From the jarring sound of a car horn to the enticing smell of a favorite meal, our senses help us navigate smoothly through day-to-day activities. Every sight, sound, taste, smell, and touch stems from a flurry of activity between brain cells. But what happens when the brain fails to process sensory information with ease? With recent advances in genetics and imaging technology, researchers hope to gain new insight into what goes wrong in disorders including eye disease, hearing loss, and persistent pain.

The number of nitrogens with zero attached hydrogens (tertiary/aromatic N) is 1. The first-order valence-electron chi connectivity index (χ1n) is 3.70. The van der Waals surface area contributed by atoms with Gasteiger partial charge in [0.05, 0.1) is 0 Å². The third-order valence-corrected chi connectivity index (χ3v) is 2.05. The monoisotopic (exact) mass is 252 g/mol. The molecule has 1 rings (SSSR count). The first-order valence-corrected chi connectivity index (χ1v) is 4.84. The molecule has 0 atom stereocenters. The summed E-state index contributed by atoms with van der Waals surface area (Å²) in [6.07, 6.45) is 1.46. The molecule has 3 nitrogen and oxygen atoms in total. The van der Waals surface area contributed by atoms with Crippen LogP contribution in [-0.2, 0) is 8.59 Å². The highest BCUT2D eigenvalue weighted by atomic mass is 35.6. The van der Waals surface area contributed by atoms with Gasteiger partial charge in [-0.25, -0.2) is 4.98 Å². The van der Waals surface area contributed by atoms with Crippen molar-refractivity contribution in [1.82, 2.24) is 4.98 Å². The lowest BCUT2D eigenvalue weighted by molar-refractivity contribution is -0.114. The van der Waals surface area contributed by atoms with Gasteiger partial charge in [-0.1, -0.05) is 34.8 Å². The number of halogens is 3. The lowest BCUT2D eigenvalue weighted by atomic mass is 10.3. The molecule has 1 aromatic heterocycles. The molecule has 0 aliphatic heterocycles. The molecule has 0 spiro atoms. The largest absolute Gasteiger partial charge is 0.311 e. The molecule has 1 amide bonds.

Ongoing studies are helping researchers identify genes that underlie everything from inherited forms of deafness and eye disease to those that influence taste. Scientists are studying how to replace nerve cells that help process sight and sound in an effort to help the millions worldwide with sensory loss. Researchers are also using modern imaging tools to study perception of sensory information and how it becomes distorted in disorders such as persistent pain.